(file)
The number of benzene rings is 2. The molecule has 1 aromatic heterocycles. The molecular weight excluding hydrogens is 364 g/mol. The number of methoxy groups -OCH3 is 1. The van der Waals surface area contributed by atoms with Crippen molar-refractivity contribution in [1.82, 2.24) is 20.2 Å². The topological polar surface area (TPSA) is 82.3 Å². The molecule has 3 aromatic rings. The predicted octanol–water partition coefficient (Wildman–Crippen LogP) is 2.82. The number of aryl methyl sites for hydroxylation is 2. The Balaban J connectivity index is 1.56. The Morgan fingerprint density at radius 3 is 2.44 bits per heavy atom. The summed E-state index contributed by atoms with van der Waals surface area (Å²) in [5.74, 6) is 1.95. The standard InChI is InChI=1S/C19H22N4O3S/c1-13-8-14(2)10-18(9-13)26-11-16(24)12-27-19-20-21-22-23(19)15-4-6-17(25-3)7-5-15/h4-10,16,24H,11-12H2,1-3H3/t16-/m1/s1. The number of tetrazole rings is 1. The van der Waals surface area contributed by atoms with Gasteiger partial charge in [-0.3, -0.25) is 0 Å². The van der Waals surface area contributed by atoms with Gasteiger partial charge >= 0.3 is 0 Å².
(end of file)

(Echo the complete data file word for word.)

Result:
The number of benzene rings is 2. The molecule has 1 aromatic heterocycles. The molecular weight excluding hydrogens is 364 g/mol. The number of methoxy groups -OCH3 is 1. The van der Waals surface area contributed by atoms with Crippen molar-refractivity contribution in [1.82, 2.24) is 20.2 Å². The topological polar surface area (TPSA) is 82.3 Å². The molecule has 3 aromatic rings. The predicted octanol–water partition coefficient (Wildman–Crippen LogP) is 2.82. The number of aryl methyl sites for hydroxylation is 2. The Balaban J connectivity index is 1.56. The Morgan fingerprint density at radius 3 is 2.44 bits per heavy atom. The summed E-state index contributed by atoms with van der Waals surface area (Å²) in [5.74, 6) is 1.95. The standard InChI is InChI=1S/C19H22N4O3S/c1-13-8-14(2)10-18(9-13)26-11-16(24)12-27-19-20-21-22-23(19)15-4-6-17(25-3)7-5-15/h4-10,16,24H,11-12H2,1-3H3/t16-/m1/s1. The number of tetrazole rings is 1. The van der Waals surface area contributed by atoms with Gasteiger partial charge in [-0.3, -0.25) is 0 Å². The van der Waals surface area contributed by atoms with Gasteiger partial charge >= 0.3 is 0 Å².